This is an edited version of a post that first appeared on Makovsky’s website.
I’m frequently asked by new hires and recent graduates why communications is a great profession to build a career.
At its most basic, there is nothing more important than communicating to make things happen. Without communication nothing changes, and influencing change is vital to growth.
Communication also inspires feelings: “I’m touched,” “I’m happy,” “I’m disappointed,” “I’m thrilled.” The list goes on. We experience these feelings in response to what someone else says or does that moves us to react. The power of communicating is at the foundation of everything we do as communications professionals. Without it there is no trust, no promises to fulfill, and no emotions to express or actions to be taken.
It is this very fact that moved me to choose communications as a career, largely because of its impact on how we live, learn, do business and form opinions. The beauty of great communications — and the impact it can have — is at the heart of my daily mission. It impacts us everywhere we go and in everything we do.
Communications is equally important whether it occurs among two, 2,000 or 2 million people. We must try to make every word accurate, and choose the right tone and channel to carry out our words. We also need to be cognizant of body language and facial expressions, which impact a communicator’s audience.
Communication helps establish relationships between the communicator and the person they want to inform or impact.
I like how one of the myriad of online dictionaries defines communication as “an act of conveying meaning from one entity to another through the use of mutually understood words, symbols, signs or other semiotics.” No surprises, here. It’s common sense. As communications professionals, our skillset is to clearly make the point we are attempting to convey.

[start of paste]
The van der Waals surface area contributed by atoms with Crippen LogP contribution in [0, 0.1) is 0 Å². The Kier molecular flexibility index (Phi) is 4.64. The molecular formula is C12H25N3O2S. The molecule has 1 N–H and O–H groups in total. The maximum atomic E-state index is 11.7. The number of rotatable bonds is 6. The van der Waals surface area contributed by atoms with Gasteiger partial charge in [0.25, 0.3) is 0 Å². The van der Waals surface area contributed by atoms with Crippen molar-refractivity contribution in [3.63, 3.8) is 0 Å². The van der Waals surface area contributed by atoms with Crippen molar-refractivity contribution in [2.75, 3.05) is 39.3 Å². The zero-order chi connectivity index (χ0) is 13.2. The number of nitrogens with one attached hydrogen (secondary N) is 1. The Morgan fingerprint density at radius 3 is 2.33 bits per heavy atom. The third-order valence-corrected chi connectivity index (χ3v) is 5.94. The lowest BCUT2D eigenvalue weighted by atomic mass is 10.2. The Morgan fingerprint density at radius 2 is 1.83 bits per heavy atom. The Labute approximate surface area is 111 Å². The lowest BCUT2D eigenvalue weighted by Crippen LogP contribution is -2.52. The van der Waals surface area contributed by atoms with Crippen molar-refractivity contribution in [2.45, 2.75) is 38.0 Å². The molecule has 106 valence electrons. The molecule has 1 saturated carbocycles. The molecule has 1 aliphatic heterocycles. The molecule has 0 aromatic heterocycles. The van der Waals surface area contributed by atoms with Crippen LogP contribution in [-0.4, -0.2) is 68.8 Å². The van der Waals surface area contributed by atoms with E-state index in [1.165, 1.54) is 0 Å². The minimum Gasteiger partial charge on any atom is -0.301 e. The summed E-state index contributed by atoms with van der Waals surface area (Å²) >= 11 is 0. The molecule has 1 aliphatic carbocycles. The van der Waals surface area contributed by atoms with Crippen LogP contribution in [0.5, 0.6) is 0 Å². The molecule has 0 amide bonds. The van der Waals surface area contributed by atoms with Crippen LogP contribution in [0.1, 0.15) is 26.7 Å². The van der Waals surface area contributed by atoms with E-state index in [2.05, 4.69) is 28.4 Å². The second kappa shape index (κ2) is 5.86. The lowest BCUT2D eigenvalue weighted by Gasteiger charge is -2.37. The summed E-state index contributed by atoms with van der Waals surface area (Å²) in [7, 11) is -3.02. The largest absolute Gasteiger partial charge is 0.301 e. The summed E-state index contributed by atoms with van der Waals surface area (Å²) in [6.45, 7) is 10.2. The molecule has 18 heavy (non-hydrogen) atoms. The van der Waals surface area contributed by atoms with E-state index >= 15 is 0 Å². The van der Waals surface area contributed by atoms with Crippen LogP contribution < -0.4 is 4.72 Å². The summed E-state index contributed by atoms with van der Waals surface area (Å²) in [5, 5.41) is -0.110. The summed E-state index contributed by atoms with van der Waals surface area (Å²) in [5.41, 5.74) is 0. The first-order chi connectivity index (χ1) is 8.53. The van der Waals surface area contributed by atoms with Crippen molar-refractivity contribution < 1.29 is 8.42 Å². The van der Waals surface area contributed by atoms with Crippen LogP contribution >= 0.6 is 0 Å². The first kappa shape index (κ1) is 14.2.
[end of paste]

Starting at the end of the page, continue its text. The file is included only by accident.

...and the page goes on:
So much in this world is dependent on accurate communications that I have always regarded what we do as a sacred trust. What do I mean by “sacred trust?” It’s the understanding that what is said or done needs to be regarded with reverence, respect, authenticity and commitment. If not, then the engine doesn’t go, agreements are not borne of trust, words are not deeds, and connections are broken.
The communications business can preserve the value of authenticity, instill pride and confidence, open minds, correct mistakes, reduce fear, stimulate creativity and build leadership. Effective communications can move the world forward and improve quality, no matter how small the item or issue may be or how grandiose something may become. Every industry or product that one represents in our business has its own language to learn. There is rarely a moment of boredom.
In summary, deft communications in and of itself is an expertise worth devoting your life to mastering because it opens doors unknown before, and they never stop opening.
Ken Makovsky, APR, Fellow PRSA, is president and CEO of Makovsky, one of the nation’s leading independent integrated communications firms.